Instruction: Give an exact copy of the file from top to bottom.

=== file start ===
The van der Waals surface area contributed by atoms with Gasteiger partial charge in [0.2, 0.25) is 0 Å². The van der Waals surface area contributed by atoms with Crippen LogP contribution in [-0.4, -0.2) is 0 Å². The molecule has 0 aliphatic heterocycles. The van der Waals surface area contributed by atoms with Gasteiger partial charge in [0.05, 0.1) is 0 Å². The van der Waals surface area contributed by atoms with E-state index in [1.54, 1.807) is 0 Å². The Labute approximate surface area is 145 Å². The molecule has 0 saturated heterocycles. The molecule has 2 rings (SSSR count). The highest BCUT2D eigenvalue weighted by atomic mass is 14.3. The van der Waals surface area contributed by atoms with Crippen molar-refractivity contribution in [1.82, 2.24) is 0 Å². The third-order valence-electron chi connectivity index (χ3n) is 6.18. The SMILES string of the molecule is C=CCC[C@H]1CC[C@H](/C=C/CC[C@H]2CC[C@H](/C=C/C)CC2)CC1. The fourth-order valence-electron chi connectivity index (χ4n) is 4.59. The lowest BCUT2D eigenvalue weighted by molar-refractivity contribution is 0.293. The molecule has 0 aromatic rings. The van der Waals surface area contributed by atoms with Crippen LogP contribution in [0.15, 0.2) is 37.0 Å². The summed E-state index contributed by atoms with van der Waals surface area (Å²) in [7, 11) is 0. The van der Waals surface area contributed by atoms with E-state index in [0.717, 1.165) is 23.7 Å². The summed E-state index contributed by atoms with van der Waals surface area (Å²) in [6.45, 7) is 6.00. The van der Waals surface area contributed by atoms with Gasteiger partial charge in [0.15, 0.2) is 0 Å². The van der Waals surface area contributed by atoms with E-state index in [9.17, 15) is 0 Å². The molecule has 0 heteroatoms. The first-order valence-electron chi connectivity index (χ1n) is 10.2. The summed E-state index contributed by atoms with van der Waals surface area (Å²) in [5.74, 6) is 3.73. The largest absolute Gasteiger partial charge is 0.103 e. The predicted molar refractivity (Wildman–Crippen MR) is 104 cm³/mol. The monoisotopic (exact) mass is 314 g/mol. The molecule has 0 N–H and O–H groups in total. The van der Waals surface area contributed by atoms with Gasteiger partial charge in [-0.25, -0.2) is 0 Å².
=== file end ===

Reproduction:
The van der Waals surface area contributed by atoms with Gasteiger partial charge in [0.2, 0.25) is 0 Å². The van der Waals surface area contributed by atoms with Crippen LogP contribution in [-0.4, -0.2) is 0 Å². The molecule has 0 aliphatic heterocycles. The van der Waals surface area contributed by atoms with Gasteiger partial charge in [0.05, 0.1) is 0 Å². The van der Waals surface area contributed by atoms with E-state index in [1.54, 1.807) is 0 Å². The Labute approximate surface area is 145 Å². The molecule has 0 saturated heterocycles. The molecule has 2 rings (SSSR count). The highest BCUT2D eigenvalue weighted by atomic mass is 14.3. The van der Waals surface area contributed by atoms with Crippen molar-refractivity contribution in [1.82, 2.24) is 0 Å². The third-order valence-electron chi connectivity index (χ3n) is 6.18. The SMILES string of the molecule is C=CCC[C@H]1CC[C@H](/C=C/CC[C@H]2CC[C@H](/C=C/C)CC2)CC1. The fourth-order valence-electron chi connectivity index (χ4n) is 4.59. The lowest BCUT2D eigenvalue weighted by molar-refractivity contribution is 0.293. The molecule has 0 aromatic rings. The van der Waals surface area contributed by atoms with Crippen LogP contribution in [0.15, 0.2) is 37.0 Å². The summed E-state index contributed by atoms with van der Waals surface area (Å²) in [7, 11) is 0. The van der Waals surface area contributed by atoms with E-state index in [0.717, 1.165) is 23.7 Å². The summed E-state index contributed by atoms with van der Waals surface area (Å²) in [6.45, 7) is 6.00. The van der Waals surface area contributed by atoms with Gasteiger partial charge in [0.15, 0.2) is 0 Å². The van der Waals surface area contributed by atoms with E-state index in [9.17, 15) is 0 Å². The molecule has 0 heteroatoms. The first-order valence-electron chi connectivity index (χ1n) is 10.2. The summed E-state index contributed by atoms with van der Waals surface area (Å²) in [5.74, 6) is 3.73. The largest absolute Gasteiger partial charge is 0.103 e. The predicted molar refractivity (Wildman–Crippen MR) is 104 cm³/mol. The monoisotopic (exact) mass is 314 g/mol. The molecule has 0 N–H and O–H groups in total. The van der Waals surface area contributed by atoms with Gasteiger partial charge in [-0.25, -0.2) is 0 Å².